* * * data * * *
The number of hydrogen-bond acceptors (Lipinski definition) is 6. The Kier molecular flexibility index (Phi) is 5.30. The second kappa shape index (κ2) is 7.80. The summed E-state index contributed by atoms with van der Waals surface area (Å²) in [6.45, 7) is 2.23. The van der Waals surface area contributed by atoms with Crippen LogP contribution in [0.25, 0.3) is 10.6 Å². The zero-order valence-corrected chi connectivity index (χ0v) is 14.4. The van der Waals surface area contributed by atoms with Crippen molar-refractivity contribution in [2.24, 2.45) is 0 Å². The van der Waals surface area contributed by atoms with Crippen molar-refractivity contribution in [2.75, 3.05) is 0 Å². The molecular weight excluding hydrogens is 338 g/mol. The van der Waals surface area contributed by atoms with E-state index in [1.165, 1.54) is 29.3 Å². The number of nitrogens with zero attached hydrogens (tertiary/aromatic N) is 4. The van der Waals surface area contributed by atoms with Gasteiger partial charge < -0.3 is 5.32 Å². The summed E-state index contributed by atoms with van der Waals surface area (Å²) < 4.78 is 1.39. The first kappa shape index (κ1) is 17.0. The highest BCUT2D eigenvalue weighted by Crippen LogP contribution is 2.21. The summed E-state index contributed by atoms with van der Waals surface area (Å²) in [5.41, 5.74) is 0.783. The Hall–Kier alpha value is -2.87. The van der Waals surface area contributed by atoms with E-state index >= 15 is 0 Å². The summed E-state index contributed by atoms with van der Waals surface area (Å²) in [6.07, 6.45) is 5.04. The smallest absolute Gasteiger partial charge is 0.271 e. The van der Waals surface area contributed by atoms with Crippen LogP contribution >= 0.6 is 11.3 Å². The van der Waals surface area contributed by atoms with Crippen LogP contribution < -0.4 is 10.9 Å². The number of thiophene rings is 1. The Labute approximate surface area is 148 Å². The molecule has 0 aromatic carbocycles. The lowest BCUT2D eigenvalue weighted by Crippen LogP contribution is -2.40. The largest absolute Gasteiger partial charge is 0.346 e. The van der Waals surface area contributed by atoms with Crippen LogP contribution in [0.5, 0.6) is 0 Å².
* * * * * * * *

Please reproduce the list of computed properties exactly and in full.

The number of hydrogen-bond acceptors (Lipinski definition) is 6. The Kier molecular flexibility index (Phi) is 5.30. The second kappa shape index (κ2) is 7.80. The summed E-state index contributed by atoms with van der Waals surface area (Å²) in [6.45, 7) is 2.23. The van der Waals surface area contributed by atoms with Crippen LogP contribution in [0.25, 0.3) is 10.6 Å². The zero-order valence-corrected chi connectivity index (χ0v) is 14.4. The van der Waals surface area contributed by atoms with Crippen molar-refractivity contribution in [2.24, 2.45) is 0 Å². The van der Waals surface area contributed by atoms with Crippen molar-refractivity contribution in [2.75, 3.05) is 0 Å². The molecular weight excluding hydrogens is 338 g/mol. The van der Waals surface area contributed by atoms with E-state index in [1.165, 1.54) is 29.3 Å². The number of nitrogens with zero attached hydrogens (tertiary/aromatic N) is 4. The van der Waals surface area contributed by atoms with Gasteiger partial charge < -0.3 is 5.32 Å². The summed E-state index contributed by atoms with van der Waals surface area (Å²) < 4.78 is 1.39. The first kappa shape index (κ1) is 17.0. The highest BCUT2D eigenvalue weighted by Crippen LogP contribution is 2.21. The summed E-state index contributed by atoms with van der Waals surface area (Å²) in [5.41, 5.74) is 0.783. The Hall–Kier alpha value is -2.87. The van der Waals surface area contributed by atoms with E-state index >= 15 is 0 Å². The summed E-state index contributed by atoms with van der Waals surface area (Å²) in [6.07, 6.45) is 5.04. The smallest absolute Gasteiger partial charge is 0.271 e. The van der Waals surface area contributed by atoms with Crippen LogP contribution >= 0.6 is 11.3 Å². The van der Waals surface area contributed by atoms with Crippen LogP contribution < -0.4 is 10.9 Å². The number of thiophene rings is 1. The Labute approximate surface area is 148 Å². The molecule has 0 aromatic carbocycles. The lowest BCUT2D eigenvalue weighted by Crippen LogP contribution is -2.40. The largest absolute Gasteiger partial charge is 0.346 e. The van der Waals surface area contributed by atoms with Crippen LogP contribution in [0.5, 0.6) is 0 Å².